From the beginning
and approach to work was firmly grounded in the Arts and Crafts movement’s
dedication to simplicity and integrity. His work gradually evolved
into a modern sculptural style, incorporating glass and metal into
more playful, kinetic designs, like a mahogany coffee table with a
beveled and rabetted top that seems to float. Recently he has found
renewed inspiration in more traditional forms, but his work is a unique
amalgamation of wide-ranging influences—the elegantly sweeping
lines of a sturdy oak stool reveal themselves as the shape of a Chinese
character, while the sharply angled legs of a koa, aluminum, and glass
writing table are distinctly Art Deco.
Rogowski’s fine furniture drew praise—he designed and built the
desks and tables for the Oregon State Archives in Salem, his largest public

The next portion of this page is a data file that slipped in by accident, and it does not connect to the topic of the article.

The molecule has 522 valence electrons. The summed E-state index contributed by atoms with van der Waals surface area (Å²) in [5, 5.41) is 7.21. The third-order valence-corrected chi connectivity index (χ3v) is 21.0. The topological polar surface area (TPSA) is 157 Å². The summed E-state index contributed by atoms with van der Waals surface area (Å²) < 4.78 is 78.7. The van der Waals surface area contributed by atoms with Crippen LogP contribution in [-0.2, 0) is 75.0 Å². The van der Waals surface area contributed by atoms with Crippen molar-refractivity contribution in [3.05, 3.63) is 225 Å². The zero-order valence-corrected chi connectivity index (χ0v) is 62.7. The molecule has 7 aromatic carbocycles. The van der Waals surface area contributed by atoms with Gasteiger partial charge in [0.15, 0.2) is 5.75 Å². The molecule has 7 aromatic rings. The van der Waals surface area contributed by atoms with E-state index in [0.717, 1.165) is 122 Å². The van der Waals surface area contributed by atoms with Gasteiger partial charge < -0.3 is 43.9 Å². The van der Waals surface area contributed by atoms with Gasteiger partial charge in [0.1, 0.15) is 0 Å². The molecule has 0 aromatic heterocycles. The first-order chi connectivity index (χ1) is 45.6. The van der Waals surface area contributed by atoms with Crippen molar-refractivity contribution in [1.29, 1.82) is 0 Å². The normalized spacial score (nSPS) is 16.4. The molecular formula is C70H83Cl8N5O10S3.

commission—but he struggled to find a market. As much as he loved the
work, his distaste for business nearly led him a few years ago to ditch everything
and look for something new to do.
Instead, Rogowski reinvented himself as a teacher and writer, coming full
circle to his college career plans. He’s never enjoyed so much success.
He has written numerous articles for Fine Woodworking magazine; written two
books, including The Complete Illustrated Guide to Joinery, an impressively
illustrated text for hobbyists; and starred in a series of instructional videos
such as Twelve Ways to Make a Mortise and Tenon.
And after teaching woodworking at art schools in the area for decades he
finally decided to start his own school and transformed his workspace into
Woodworking Studio. The idea took off—last year he enrolled around 300
students, and he plans to expand offerings in 2003.